How to Create and Use OData APIs for Any Connectivity Need

March 16 2016

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In my blogpost last week, I shared how, in just 5 minutes, you can expose MySQL, DB2, SQLServer, Oracle or SAP datasource as an OData API into Salesforce using Anypoint Data Gateway for Lightning Connect.

Data Gateway - Out of the box

But let’s say what Data Gateway offers out-of-the-box is not a perfect fit for what you want to do. Maybe you want to create an OData API for a different datasource, expose a legacy API as an OData API or do data orchestration before exposing data into Salesforce. So what do you do?

Introducing OData extension for

APIkit is an open-source Maven tool within Anypoint Studio that enables developers to create well-designed REST APIs. We are excited to introduce a new OData extension, which allows users to create and expose OData/REST APIs in three simple steps:

OData for APIkit

Before moving forward, please notice the OData extension for APIkit is still in Beta! GA is planned for mid-2016.

Step 1: Defining the model

For starters, we need to define the model to be exposed. First, create a model.json file within your Studio project with a clear definition of the entities and the properties, so that it can be exposed as OData entities.


In this example, we have a “workers” entity with a single key (the “workerId” integer field) and a “firstName” string field. This entity is what we will expose through the OData API.

Details about the supported data types and model.json definition can be found here and here.

Step 2: Implementing the API

Now that we have the model.json file completed, we need to implement it in Studio. We will do so by using the APIkit OData extension. Once the plugin is installed, right click on the model.json file and select “APIKit > Generate flows” to generate two new elements in your project: a RAML file and an api.xml file.

OData for APIkit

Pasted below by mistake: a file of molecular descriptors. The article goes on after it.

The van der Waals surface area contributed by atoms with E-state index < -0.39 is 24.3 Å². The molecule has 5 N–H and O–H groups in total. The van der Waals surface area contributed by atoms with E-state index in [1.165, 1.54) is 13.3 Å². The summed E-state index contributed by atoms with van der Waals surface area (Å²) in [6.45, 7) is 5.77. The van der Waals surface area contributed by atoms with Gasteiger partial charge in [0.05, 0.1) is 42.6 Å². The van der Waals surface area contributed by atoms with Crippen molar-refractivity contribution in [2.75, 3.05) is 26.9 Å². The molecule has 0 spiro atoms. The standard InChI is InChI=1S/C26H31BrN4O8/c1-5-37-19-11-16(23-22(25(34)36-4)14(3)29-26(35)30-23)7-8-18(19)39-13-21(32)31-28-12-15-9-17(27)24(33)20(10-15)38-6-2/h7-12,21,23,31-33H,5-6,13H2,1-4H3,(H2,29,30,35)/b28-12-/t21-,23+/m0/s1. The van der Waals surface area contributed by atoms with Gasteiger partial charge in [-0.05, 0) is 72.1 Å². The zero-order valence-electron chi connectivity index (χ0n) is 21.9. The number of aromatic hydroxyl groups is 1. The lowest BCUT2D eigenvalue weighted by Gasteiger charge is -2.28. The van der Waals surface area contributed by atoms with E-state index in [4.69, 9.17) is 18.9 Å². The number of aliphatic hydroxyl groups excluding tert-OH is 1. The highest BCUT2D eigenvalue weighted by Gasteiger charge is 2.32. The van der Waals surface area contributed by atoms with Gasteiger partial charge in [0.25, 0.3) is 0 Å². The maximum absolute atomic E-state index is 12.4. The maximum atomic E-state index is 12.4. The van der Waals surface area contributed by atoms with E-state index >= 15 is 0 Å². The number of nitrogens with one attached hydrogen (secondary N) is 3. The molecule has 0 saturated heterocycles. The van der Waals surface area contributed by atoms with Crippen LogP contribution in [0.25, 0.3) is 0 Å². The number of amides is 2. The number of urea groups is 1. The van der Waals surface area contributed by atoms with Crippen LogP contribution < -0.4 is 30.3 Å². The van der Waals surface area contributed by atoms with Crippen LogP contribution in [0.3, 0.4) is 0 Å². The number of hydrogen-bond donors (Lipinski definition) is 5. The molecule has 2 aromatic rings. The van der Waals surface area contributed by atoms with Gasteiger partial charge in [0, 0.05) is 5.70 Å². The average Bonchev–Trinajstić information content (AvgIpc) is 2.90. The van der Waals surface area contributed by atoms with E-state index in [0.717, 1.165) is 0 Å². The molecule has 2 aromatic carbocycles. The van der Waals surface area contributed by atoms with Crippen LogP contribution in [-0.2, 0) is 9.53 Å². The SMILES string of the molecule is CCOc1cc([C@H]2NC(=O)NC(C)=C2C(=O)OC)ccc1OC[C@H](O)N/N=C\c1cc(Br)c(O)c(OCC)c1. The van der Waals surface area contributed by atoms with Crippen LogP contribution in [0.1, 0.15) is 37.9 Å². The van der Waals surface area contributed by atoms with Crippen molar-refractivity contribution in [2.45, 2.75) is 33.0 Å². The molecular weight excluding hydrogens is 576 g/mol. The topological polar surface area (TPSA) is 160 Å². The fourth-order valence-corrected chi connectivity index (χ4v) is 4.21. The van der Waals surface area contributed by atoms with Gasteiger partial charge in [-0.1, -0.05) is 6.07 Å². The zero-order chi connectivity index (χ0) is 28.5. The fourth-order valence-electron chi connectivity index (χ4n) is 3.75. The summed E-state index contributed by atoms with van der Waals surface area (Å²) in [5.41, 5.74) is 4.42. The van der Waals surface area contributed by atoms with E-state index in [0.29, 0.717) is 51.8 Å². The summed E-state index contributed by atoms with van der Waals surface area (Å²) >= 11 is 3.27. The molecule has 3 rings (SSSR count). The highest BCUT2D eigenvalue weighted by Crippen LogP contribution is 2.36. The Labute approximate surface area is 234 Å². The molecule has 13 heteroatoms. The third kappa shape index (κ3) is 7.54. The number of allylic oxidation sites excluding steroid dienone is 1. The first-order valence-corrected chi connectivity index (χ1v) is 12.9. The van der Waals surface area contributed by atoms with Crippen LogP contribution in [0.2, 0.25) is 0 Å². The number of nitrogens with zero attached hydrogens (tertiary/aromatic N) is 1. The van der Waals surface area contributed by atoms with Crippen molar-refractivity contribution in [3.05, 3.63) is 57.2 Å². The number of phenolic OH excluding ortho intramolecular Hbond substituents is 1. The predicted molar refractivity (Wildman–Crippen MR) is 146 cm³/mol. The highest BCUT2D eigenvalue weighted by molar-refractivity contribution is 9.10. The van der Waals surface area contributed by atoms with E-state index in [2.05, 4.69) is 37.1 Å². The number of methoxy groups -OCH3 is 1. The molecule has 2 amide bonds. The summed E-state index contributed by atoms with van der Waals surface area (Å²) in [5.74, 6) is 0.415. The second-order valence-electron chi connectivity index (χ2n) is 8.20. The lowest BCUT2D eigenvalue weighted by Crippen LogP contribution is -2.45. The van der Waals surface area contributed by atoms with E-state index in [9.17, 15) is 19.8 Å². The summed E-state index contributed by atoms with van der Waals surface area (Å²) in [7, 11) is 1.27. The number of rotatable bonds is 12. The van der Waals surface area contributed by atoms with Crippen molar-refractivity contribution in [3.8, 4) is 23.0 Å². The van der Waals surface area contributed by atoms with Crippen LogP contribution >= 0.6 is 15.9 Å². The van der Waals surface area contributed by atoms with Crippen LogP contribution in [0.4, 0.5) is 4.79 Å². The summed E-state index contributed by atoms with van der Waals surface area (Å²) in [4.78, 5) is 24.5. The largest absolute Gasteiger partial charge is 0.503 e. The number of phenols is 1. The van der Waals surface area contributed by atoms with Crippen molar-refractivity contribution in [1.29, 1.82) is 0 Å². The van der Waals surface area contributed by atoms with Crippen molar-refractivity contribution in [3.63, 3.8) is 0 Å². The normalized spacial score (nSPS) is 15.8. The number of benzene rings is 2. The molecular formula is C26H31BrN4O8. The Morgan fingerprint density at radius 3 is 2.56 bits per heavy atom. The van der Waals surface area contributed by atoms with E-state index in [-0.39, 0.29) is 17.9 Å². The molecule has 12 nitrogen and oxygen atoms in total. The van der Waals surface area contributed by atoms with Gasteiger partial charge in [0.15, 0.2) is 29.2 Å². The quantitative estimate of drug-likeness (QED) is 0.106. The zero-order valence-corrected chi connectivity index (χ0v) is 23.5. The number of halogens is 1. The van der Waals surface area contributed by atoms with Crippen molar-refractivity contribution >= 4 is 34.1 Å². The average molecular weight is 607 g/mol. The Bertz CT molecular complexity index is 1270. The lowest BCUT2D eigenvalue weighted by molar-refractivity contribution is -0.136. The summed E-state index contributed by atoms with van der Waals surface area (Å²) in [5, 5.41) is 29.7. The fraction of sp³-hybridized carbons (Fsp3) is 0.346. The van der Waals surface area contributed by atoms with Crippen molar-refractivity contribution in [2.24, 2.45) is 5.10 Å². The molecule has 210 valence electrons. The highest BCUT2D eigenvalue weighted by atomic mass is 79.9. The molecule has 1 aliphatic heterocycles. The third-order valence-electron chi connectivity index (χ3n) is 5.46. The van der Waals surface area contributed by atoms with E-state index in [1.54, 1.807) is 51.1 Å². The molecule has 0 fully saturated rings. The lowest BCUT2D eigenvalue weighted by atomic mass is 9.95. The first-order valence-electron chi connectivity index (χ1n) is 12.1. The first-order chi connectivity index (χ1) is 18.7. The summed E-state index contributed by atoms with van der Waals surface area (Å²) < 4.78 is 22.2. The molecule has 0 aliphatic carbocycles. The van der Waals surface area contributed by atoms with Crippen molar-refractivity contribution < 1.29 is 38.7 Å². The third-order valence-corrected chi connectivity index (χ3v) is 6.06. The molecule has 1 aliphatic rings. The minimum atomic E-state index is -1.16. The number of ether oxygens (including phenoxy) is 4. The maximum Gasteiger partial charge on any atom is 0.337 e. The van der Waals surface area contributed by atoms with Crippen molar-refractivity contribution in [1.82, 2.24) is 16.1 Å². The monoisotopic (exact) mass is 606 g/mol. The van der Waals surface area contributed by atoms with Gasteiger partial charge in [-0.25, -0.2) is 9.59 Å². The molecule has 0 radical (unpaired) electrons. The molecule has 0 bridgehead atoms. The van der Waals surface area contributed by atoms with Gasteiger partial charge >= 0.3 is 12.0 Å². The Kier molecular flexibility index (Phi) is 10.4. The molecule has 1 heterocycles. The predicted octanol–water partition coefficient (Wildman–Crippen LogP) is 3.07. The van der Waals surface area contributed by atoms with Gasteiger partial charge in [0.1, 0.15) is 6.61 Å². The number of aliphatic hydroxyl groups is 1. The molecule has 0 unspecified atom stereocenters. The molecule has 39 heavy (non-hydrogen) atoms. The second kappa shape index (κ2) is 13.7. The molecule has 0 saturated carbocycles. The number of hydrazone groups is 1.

The RAML file

This RAML file is the documentation for your RESTful API. All entities defined in step 1 are available as resources with proper CRUD operations, both at the collection and the element levels.

The api.xml file

Following the familiar APIkit flows-generation process, this xml file has the entry HTTP point and the scaffolded flows for your API.

With these steps, we can now implement the API in any way we want. We can pull data from any supported datasource or API, do data aggregation, orchestration and/or transformation. At this point, you can use all the connectors and operations available within Studio. The only requirement is to conform to the expected flows output defined in the RAML file.

Step 3: Running / Deploying

With our REST/OData API ready, we can now run it in Studio or deploy it in a mule runtime. This newly created app exposes two endpoints: a RESTful API accessible through “/api”, and an OData API accessible through “/api/odata.svc”.

And there’s more. Do you need an OData API for a set of SAP BOs/BAPIs? Need a bidirectional OData API for your Oracle, DB2 or Azure DB? Or do you need to do complex data orchestration within your OData API? All of that (and more) is possible with this extension.

For more information, feel free to check out the OData for APIkit documentation, or the model.json specification.

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